Why I signed up for SEMAT


I’ve recently become a signatory to SEMAT (Software Engineering Method and Theory).  They’ve been trying to get me to sign up for some time but I resisted so far.  Why did I change my mind?

Originally, SEMAT was branded as “a revolution in software engineering”.  I didn’t like that: I’m old enough to have seen plenty of “revolutions” come and go.  I did not want to go down the revolution road again.  I decided to wait and see.

Now SEMAT has had its first workshop and seems to have made a good start.  The revolutionary language has vanished.  People that I greatly respect are involved.   SEMAT now starts to look like an opportunity to make a difference.

Here is a quote from the workshop report that I really like, attributed to the late Robin Milner:  “Language is the raw material of software engineering, rather as water is the raw material for hydraulic engineering“.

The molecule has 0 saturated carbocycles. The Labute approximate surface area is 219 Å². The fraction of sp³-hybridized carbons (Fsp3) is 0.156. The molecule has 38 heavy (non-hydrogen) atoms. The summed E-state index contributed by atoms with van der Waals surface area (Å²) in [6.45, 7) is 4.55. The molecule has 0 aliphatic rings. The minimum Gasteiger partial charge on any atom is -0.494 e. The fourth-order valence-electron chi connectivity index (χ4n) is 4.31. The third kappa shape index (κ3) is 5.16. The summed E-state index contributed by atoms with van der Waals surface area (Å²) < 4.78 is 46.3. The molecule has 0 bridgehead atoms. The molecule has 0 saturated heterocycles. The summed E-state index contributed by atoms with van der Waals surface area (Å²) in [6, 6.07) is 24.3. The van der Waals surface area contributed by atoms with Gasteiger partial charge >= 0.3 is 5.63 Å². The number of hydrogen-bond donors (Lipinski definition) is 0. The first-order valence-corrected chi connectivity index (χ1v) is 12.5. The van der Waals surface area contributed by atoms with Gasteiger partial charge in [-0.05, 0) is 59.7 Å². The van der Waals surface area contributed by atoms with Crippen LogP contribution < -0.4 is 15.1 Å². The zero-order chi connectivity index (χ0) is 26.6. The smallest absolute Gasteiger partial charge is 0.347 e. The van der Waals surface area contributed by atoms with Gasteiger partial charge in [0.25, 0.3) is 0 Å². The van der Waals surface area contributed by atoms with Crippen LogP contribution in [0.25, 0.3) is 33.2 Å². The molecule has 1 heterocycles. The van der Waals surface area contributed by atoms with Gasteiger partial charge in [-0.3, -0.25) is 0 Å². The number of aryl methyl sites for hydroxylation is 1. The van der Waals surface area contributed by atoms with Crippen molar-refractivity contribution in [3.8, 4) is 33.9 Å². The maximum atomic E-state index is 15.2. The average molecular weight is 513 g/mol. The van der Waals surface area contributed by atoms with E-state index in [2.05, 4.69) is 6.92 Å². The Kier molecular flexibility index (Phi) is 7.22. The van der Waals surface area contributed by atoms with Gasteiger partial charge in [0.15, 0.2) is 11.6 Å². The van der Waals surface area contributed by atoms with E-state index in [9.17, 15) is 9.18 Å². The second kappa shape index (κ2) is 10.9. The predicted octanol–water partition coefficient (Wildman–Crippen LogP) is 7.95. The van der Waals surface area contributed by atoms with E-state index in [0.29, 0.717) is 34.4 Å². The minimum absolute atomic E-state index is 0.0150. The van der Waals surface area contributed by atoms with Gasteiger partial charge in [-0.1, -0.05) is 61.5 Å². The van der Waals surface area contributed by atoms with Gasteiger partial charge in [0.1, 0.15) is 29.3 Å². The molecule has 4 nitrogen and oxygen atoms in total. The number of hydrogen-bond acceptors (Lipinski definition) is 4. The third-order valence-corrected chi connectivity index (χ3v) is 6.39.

This week, Ivar asked me again: so this time I joined. Let’s see where it leads.


Comments (2)

  1. Alistair Cockburn says:

    Hi, Steve, no time no talk.

    I /was/ signed up for the SEMAT initiative; I went to the Zurich meeting; on the basis of that I quit.

    My feeling is that it is currently all spin, no content, no direction, no structure.

    It also bothers me that the initiative is currently all PR & hype, with no hint of troubles.

    The key thrust of the initiative at this time is formal specification of software development processes (read closely the report of the first meeting to see this). To me this is a dead end; between this direction, the slow speed of movement and the absence of real discussoin, I decided to withdraw.

    I think the direction of formal specification of processes may suit you better than it does me – Let me / us know how it works for you.

    cheers,

    Alistair

  2. Hi Alistair – yes it’s been a few years now!   I am sceptical, for sure – as with most things.  Ultimately the test should be whether it offers tangible value to practitioners.  I’m willing to see if that happens.

    Cheers

    — Steve

Skip to main content